A steering committee of 10, which formed in February 2019 and is comprised of members of the Cornwall and Salisbury Conservation Commissions, along with residents of Middlebury, Leicester, Brandon and Matt Lacey of The Nature Conservancy, is leading the petition effort.
As part of the petition, the steering committee will need to develop a map of the area it proposes should be reclassified as a Class I Wetland. Multiple public meetings will be held throughout the summer to solicit public input about where that boundary should be drawn.
In recent weeks, the committee mailed a letter to between 200 and 300 individuals and organizations owning property abutting the wetland informing them they were pursuing a reclassification effort and notified them of the two upcoming public meetings. Other meetings will be held this summer to reach town residents in Middlebury, Leicester, Brandon, Sudbury and Whiting. Anyone is free to attend any or all of the public hearings.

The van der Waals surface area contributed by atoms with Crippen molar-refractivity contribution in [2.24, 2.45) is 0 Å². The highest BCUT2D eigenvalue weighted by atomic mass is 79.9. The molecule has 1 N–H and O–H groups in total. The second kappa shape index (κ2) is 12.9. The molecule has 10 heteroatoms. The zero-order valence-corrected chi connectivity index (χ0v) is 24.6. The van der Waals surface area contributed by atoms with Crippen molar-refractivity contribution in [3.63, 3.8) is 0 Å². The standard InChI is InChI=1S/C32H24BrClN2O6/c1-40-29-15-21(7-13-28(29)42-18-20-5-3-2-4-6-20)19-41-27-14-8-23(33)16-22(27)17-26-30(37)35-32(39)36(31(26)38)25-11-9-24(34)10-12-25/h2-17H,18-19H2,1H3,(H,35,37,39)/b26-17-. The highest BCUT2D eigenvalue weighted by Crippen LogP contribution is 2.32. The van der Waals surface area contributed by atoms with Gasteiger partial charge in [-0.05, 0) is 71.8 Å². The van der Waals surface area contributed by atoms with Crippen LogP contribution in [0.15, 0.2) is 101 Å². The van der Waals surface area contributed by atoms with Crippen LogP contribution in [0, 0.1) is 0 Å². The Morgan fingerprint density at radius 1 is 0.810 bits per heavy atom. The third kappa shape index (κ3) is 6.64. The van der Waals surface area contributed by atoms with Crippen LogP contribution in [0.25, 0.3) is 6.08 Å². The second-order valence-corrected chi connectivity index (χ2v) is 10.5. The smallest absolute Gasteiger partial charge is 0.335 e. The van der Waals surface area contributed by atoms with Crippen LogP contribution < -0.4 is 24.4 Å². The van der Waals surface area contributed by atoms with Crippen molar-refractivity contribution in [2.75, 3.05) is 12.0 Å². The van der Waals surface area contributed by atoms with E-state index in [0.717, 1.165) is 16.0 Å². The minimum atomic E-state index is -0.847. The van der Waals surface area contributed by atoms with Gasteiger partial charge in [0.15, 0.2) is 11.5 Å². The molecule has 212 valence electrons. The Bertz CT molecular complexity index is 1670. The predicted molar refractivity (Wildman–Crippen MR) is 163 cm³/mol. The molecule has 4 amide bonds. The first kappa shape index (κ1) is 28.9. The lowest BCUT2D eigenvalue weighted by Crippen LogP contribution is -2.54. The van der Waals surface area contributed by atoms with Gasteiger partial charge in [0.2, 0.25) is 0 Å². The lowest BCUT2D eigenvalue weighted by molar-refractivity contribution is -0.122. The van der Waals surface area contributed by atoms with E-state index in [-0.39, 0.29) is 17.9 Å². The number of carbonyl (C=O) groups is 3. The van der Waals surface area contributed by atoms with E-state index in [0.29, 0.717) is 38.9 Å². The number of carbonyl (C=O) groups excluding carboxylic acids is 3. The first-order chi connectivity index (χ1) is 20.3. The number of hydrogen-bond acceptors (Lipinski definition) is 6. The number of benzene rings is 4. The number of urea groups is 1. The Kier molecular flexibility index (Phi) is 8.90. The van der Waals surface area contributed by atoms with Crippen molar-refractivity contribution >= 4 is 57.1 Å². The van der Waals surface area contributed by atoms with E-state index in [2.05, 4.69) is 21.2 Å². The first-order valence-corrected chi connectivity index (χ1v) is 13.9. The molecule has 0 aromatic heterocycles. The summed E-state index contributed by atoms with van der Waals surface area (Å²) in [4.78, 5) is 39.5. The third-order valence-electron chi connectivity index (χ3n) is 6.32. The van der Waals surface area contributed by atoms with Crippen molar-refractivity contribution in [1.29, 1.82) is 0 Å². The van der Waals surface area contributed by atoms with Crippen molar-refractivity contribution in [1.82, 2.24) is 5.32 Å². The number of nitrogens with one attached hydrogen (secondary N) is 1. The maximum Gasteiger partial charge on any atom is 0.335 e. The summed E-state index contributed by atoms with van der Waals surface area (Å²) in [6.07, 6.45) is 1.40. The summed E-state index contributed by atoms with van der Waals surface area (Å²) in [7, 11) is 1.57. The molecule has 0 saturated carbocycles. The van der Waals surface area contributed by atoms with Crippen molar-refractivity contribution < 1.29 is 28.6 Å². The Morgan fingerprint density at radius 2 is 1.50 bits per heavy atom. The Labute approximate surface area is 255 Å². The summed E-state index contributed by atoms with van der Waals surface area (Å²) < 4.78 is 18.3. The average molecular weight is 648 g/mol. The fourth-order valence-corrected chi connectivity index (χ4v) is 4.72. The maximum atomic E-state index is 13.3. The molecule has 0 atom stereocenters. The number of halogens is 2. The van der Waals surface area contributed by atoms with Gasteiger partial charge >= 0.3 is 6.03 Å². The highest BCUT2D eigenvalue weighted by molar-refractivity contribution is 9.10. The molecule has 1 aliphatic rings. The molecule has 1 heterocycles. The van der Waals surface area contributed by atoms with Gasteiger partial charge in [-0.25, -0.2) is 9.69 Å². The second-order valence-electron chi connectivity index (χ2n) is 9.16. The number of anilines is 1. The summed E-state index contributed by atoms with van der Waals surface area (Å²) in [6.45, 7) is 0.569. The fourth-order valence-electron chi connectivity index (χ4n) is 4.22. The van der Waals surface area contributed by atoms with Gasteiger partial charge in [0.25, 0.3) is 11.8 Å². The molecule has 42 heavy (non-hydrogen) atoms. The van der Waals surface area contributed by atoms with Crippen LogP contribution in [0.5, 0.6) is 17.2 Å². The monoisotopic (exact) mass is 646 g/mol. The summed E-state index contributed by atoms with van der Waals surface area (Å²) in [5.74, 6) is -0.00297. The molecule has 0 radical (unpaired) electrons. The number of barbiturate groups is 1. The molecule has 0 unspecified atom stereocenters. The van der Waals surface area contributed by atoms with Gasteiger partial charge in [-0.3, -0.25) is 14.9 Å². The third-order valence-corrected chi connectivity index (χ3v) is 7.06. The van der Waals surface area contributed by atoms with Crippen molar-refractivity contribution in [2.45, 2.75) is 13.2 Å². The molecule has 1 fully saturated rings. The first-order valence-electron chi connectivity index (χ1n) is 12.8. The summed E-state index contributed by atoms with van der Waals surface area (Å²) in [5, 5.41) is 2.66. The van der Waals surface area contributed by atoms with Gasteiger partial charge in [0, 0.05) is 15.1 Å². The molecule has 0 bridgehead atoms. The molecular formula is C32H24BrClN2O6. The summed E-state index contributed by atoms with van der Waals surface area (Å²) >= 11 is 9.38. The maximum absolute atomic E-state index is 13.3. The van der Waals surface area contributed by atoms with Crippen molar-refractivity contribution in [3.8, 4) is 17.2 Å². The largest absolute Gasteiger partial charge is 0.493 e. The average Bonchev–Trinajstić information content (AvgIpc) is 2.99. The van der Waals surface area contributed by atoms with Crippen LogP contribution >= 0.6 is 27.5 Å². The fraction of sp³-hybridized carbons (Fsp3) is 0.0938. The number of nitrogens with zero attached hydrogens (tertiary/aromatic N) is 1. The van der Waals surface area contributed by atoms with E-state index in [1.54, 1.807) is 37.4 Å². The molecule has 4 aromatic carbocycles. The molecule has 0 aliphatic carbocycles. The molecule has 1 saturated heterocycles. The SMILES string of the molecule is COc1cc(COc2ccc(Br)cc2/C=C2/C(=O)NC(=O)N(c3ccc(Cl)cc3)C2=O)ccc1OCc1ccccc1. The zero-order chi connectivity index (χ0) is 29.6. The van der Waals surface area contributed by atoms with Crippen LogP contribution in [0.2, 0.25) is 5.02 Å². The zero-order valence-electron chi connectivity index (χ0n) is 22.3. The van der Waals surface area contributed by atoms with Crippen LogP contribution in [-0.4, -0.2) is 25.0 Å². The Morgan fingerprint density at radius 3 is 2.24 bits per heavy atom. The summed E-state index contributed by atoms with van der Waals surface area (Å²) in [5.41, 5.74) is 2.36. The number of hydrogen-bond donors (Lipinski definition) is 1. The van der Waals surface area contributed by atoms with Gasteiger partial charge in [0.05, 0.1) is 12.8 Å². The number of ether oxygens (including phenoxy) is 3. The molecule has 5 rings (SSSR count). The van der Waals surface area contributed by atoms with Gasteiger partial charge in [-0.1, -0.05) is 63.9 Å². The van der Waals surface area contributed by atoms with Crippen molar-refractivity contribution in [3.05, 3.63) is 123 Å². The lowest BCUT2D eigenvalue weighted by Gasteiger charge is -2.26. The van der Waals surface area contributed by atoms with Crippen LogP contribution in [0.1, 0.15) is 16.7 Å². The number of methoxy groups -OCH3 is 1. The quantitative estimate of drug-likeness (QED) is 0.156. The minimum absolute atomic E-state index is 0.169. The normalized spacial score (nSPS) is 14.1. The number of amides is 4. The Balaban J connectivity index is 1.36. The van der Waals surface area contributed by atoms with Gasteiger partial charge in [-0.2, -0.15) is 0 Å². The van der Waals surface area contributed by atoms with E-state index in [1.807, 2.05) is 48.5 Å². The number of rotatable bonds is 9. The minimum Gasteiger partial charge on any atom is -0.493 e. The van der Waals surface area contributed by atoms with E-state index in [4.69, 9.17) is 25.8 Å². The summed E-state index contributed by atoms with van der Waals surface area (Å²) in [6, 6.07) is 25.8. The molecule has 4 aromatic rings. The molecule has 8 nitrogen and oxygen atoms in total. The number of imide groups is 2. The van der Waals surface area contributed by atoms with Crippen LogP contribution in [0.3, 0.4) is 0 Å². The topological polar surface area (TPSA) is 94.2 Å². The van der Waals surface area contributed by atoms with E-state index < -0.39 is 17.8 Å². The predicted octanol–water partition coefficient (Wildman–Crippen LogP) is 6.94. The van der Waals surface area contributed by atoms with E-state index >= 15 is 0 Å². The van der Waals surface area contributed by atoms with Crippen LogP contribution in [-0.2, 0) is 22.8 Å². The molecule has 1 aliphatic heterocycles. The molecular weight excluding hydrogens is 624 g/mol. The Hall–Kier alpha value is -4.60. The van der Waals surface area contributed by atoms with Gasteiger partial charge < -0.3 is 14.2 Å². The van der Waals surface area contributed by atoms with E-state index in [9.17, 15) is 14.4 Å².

And according to Emily Boedecker, Commissioner of the Vermont Department of Environmental Conservation, there will be additional opportunities for landowners and residents to offer input on the project once the state receives the petition from the steering committee in late August or September.
Heidi Willis, a founding member of the Salisbury Conservation Commission who, along with Mary Dodge of the Cornwall Conservation Commission, first brought the reclassification project forward, said the steering committee hopes to submit a completed petition to the DEC. in the fall of 2019.